To the readers (From Izari): What are your opinions on what we know so far about the personal story? Do you think it will help encourage RP? HOw do you feel about Role Playing in video games in general? What sort of features would you like GW2 to have to encourage more of it?

About the author:  Belzan is a doctoral candidate in clinical psychology who really, really enjoys Guild Wars. He created his character Belzan back in the days of Diablo II and he was his first character in GW. He enjoys writing fiction and has recently stepped up his blogging. He hopes you enjoy what you read. Feel free to catch him in game (Belzan Furu).

http://en.wikipedia.org/wiki/Role-playing

Further reading:

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  • draxynnic

    While the “personal story” aspect is certainly a welcome return of the RP to the MMORPG, I’ll have to admit that I do have mixed feelings about it as presented so far. Part of the problem is that as presented so far there are a fairly limited number of options a player could get shoehorned into rather than having a character be a blank page. Take the “greatest regret” question, for instance: What if neither a dead sister, an unknown parent, or a desire to perform at the circus fit the player’s idea of their human character? And in the case of the orphan, what if the player’s idea for WHY the character is orphaned turns out to be different to what gets played out in the personal story?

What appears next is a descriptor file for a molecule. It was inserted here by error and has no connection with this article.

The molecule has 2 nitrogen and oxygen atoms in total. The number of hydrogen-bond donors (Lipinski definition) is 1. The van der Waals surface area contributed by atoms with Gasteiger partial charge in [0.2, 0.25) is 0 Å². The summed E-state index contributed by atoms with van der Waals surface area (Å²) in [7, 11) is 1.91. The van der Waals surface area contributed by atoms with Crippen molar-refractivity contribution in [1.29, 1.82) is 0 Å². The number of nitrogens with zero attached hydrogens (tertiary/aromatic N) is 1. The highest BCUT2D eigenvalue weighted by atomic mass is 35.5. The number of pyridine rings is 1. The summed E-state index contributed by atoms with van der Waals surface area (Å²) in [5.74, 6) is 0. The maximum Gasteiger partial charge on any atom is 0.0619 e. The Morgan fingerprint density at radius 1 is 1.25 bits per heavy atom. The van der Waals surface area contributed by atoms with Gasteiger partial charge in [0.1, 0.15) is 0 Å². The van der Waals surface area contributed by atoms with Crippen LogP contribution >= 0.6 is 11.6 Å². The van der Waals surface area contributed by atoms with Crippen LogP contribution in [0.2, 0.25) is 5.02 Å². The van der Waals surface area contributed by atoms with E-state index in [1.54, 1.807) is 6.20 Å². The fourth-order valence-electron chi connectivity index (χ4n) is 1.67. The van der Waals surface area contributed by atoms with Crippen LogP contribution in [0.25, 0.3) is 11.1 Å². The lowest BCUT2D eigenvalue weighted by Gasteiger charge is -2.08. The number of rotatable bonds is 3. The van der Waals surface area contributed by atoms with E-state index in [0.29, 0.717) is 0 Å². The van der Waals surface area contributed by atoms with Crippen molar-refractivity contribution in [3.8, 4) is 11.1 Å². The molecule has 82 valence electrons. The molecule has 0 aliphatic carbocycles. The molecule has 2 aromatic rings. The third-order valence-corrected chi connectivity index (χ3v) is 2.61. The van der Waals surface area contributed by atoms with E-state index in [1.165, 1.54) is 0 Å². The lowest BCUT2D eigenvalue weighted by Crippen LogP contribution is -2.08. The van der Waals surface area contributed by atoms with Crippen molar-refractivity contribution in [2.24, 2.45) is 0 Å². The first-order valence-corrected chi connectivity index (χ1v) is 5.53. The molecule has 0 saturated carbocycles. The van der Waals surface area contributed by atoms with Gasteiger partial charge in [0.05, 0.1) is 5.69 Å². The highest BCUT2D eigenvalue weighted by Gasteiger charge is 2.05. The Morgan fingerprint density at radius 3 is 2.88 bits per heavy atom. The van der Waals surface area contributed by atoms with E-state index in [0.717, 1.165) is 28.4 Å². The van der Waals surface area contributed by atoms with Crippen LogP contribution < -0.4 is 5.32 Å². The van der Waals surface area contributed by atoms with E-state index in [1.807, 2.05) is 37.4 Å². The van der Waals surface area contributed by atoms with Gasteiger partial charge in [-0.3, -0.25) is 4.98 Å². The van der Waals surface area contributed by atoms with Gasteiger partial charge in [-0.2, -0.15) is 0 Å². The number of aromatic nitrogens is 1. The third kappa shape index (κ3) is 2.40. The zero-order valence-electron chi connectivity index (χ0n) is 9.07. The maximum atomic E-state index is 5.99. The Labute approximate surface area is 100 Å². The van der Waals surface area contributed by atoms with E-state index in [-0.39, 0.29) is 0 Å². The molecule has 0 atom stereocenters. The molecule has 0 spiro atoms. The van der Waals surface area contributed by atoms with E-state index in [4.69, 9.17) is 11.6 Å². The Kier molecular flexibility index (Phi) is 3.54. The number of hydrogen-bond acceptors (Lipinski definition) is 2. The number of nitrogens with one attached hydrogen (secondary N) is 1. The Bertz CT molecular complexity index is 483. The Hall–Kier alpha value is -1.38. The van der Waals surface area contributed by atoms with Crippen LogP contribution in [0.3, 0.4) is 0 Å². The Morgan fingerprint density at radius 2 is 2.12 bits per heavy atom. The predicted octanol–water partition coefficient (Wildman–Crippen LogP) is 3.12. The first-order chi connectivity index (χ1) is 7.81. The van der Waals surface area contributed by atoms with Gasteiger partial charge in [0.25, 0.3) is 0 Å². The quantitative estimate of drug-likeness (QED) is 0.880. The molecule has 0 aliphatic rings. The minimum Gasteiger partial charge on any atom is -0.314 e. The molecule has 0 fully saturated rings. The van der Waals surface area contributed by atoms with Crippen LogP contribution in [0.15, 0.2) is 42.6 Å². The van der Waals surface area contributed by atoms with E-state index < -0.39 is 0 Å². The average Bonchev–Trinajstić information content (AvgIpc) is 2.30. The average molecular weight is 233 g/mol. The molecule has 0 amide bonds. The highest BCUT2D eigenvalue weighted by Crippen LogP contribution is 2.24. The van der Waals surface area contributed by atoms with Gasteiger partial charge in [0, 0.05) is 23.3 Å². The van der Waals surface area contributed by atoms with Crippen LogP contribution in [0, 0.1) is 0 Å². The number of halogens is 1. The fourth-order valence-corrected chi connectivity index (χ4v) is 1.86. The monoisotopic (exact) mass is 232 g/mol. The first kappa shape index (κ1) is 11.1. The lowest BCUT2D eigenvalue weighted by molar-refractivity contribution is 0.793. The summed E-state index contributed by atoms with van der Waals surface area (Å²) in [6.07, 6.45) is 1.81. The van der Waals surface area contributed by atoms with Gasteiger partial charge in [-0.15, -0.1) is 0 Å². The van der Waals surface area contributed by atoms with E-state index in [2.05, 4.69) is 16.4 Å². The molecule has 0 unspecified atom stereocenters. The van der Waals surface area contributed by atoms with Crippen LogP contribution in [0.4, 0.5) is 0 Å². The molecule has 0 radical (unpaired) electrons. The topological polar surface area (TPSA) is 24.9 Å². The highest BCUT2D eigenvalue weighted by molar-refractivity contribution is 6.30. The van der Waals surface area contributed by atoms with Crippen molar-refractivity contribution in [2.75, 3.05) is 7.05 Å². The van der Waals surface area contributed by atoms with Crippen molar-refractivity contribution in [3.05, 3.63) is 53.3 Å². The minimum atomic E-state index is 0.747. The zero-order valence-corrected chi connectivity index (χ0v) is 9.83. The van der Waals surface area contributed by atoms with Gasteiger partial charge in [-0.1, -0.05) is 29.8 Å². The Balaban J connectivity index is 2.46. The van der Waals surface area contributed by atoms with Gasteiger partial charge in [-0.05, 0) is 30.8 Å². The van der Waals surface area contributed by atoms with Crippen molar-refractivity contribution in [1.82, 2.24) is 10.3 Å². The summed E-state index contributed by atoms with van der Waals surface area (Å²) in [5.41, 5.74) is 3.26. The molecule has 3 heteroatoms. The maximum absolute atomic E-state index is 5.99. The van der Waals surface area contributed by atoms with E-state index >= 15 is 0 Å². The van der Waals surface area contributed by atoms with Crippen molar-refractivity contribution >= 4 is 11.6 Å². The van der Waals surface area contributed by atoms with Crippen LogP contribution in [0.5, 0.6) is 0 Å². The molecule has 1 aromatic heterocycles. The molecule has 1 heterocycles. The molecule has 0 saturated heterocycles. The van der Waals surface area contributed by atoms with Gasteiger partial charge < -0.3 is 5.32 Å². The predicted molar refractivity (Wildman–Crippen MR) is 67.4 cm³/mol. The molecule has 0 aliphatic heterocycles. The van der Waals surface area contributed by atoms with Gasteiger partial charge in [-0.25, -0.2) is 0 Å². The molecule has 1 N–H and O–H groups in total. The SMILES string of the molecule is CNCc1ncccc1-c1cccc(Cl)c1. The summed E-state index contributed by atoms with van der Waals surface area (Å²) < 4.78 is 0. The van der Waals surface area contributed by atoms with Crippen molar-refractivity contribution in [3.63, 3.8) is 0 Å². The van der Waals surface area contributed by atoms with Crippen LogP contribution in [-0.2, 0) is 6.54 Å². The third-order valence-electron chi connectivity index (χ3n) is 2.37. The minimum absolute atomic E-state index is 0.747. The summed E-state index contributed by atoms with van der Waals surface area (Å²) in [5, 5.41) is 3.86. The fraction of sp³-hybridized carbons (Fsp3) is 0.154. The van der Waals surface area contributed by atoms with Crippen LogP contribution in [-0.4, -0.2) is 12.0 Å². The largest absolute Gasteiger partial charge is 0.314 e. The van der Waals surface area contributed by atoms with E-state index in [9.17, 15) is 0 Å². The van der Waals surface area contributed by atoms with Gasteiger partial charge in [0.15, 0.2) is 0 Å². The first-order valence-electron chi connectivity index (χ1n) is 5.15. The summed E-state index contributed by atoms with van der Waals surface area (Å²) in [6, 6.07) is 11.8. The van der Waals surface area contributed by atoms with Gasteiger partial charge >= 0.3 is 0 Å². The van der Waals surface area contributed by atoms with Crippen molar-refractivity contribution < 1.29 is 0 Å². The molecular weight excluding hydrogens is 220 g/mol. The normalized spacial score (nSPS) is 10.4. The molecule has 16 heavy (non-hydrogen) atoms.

Now, I think it’s been mentioned that in release there’ll be more options than that, but even so, ANet can only make a limited number of personal stories. Our characters may not be clones of every other character, but they will still have clones out there, while when our own imaginations can fill the gap there are a wider range of possibilities.

    Another issue I can see with the personal story options is that the choices made are either going to be relatively minor in the greater scheme of things – or, at some stage (like in single-player RPGs that have had decision trees, such as Dragon Age) ANet is going to have to decide just what canonically did and didn’t happen, and somebody’s going to find themselves down the wrong leg of the Trousers of Time. One way to do this could be to treat each time a particular option was taken as a vote, but such a method would only work if the ramifications of a particular choice don’t become clear until the canonical choice has been chosen, otherwise players will find out pretty quickly, through the wikis and other resources, what the “best” option is.